The only segment of this episode that held my interest in any capacity was Claire's storyline, which, for the most part, has nothing to do with Frank's run for the vice-presidency or boring politics. Claire's story is ultimately about the life she's discarded to be with Frank, and all of the sacrifices, ethical or otherwise, that she's made. Gillian, who Claire fired in the last episode, is suing CWI for wrongful dismissal (on the basis that she's pregnant), and she will not settle. Even when Claire attempts to visit her and talk it out, Gillian shuts her down, and lets her know that this trial will be a national case, and everyone will know about her dealings with huge (and thereby inherently evil) corporations. Now that I write this out, I'm thinking about Dick Cheney's associations with foreign oil and arms makers, and how no one (save the big environmental groups) really noticed/cared. Even this storyline rings a bit hollow.

It's only when things get personal that they get interesting, and that's for about five minutes of the episode. At their wonderful little smoking window (I love these scenes), Claire ponders the bigger picture. While Frank is middling and selfishly planning his own journey, Claire asks, "What do we leave behind?" Sure, she's talking about not having any children, but also about their legacy. How will the Underwoods be remembered? At this point, they're a couple of heartless, rich elitists who have thrown numerous people under the bus to get where they are. Hell, Frank even killed someone. And who knows what's going to happen to Gillian, her unborn baby, Zoe, Lucas, Janine, Rachel, or even Remy? How many of them will end up dead in Season 2? I won't even get into the environmental and political ramifications of Frank and Claire's actions, which are many.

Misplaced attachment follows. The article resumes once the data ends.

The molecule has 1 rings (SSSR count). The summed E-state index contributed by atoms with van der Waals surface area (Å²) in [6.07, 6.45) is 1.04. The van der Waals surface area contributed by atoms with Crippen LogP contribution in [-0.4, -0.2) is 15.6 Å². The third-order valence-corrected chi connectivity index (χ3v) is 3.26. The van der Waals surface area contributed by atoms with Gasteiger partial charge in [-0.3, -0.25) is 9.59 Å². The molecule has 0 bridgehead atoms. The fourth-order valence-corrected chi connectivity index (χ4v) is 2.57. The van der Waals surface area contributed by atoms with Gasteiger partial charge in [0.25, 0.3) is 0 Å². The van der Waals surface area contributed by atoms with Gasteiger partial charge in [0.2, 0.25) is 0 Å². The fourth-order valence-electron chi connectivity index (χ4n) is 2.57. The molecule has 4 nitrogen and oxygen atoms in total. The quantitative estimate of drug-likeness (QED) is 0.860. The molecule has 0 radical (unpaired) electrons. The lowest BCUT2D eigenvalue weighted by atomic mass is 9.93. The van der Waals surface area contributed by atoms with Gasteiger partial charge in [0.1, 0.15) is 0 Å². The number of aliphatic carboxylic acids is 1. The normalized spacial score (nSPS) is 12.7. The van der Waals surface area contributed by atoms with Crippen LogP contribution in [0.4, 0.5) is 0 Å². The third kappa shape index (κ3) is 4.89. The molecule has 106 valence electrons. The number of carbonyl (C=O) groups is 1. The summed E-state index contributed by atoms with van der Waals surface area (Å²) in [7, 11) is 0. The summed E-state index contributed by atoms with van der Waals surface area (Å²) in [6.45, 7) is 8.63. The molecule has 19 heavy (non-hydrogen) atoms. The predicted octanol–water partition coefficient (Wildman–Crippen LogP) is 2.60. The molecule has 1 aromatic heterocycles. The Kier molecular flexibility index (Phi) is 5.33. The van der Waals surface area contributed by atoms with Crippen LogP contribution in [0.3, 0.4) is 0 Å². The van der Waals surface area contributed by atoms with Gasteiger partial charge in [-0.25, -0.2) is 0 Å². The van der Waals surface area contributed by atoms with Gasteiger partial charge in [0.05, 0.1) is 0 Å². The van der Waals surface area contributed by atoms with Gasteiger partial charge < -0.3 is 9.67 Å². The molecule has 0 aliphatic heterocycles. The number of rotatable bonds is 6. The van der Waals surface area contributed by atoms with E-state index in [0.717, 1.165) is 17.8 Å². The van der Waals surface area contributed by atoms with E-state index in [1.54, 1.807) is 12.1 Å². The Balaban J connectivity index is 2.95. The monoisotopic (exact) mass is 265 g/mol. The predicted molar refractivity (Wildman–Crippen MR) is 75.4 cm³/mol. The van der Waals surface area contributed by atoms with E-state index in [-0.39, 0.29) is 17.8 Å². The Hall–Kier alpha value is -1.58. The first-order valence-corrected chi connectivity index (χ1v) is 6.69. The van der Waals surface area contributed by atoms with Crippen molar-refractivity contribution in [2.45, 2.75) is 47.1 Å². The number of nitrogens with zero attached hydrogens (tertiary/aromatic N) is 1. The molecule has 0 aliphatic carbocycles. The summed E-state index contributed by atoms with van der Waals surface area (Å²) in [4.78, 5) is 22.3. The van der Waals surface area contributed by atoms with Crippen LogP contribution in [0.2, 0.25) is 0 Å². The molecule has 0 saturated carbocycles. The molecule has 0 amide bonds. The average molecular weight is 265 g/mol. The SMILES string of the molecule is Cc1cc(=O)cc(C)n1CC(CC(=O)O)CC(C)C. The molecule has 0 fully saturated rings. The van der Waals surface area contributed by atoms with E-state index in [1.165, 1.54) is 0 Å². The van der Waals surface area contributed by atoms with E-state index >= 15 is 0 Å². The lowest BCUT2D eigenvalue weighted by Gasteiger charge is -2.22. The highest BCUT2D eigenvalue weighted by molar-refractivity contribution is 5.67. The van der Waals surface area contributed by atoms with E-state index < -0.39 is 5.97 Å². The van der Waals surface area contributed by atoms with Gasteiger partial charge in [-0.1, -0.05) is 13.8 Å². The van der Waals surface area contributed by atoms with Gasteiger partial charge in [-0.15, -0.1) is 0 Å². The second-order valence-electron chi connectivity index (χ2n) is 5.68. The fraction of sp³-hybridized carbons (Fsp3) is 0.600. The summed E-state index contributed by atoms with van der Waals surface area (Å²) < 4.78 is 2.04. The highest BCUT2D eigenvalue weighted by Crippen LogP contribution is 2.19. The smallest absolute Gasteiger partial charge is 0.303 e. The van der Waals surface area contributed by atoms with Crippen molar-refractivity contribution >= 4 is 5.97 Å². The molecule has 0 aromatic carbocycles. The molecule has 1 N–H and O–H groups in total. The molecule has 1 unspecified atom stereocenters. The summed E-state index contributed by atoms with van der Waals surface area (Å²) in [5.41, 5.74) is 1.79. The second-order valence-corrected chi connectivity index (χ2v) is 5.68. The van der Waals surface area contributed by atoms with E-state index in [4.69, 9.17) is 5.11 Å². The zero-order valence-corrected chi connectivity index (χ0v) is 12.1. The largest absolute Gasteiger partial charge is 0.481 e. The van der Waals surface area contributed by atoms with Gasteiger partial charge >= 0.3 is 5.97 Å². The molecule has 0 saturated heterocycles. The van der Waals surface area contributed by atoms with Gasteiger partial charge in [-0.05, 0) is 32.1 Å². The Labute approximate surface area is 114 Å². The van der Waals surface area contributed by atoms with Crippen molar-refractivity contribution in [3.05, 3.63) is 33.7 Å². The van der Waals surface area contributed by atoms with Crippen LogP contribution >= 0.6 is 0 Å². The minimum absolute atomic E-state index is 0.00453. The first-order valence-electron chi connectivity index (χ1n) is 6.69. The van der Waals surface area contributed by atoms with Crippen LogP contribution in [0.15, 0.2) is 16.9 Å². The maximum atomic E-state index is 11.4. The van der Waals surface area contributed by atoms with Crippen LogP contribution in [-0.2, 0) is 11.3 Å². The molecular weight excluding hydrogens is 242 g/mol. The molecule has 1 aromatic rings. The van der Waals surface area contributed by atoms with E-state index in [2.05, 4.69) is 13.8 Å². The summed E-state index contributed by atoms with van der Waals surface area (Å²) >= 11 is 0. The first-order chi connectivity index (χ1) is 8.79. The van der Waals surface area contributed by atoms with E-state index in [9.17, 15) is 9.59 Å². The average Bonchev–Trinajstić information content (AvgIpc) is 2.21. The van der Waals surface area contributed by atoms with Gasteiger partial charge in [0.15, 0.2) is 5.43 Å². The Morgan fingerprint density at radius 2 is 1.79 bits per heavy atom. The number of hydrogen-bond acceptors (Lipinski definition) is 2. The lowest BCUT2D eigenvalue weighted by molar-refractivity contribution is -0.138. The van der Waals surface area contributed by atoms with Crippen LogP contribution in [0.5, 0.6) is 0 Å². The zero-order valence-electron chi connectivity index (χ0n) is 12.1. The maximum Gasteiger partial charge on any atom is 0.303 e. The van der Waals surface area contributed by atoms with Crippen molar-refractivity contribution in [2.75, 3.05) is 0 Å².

As a solution to her emptiness (or perhaps as a way to defuse the lawsuit -- don't put it past her, this woman has had three abortions), Claire wants to have a baby, even though we saw her endure the first symptoms of menopause throughout the season. Surely this isn't the best move, but Claire reeks of desperation. She hasn't even told Frank about the seriousness of the lawsuit for fear of his reaction. If analyzed properly, it's all Frank's fault anyway. He's the one who pressured Claire with Remy in the first place. I'm starting to think that Claire will ultimately be Frank's downfall. She may have fixed the faucet, but how many times will she clean up his mess? Eventually it will all end.

After such strong, powerful, eventful episodes like 11 and 12, it's a shame that the finale had to be so lifeless. Sadly, it leaves a sour taste in my mouth, and doesn't really propel my desire to watch Season 2. I'm not sure if I want to invest 13 hours of my life to reach the inevitable conclusion: Frank and Claire destroy themselves, with the help of all the people they've screwed over to get to the top. The fun moments of Frank talking to us, Claire taking names or Stamper being a wiseass are simply too few and far between. Even the sex on this show is, in a word, gross.

Breathing life into politics is a hard task, but it's been done better on TV before. House Of Cards could get there, but it needs a pretty serious overhaul.

Best Frank Quote: "Of all the things I hold in high regard, rules are not one of them."

You can stream House Of Cards at any time on Netflix.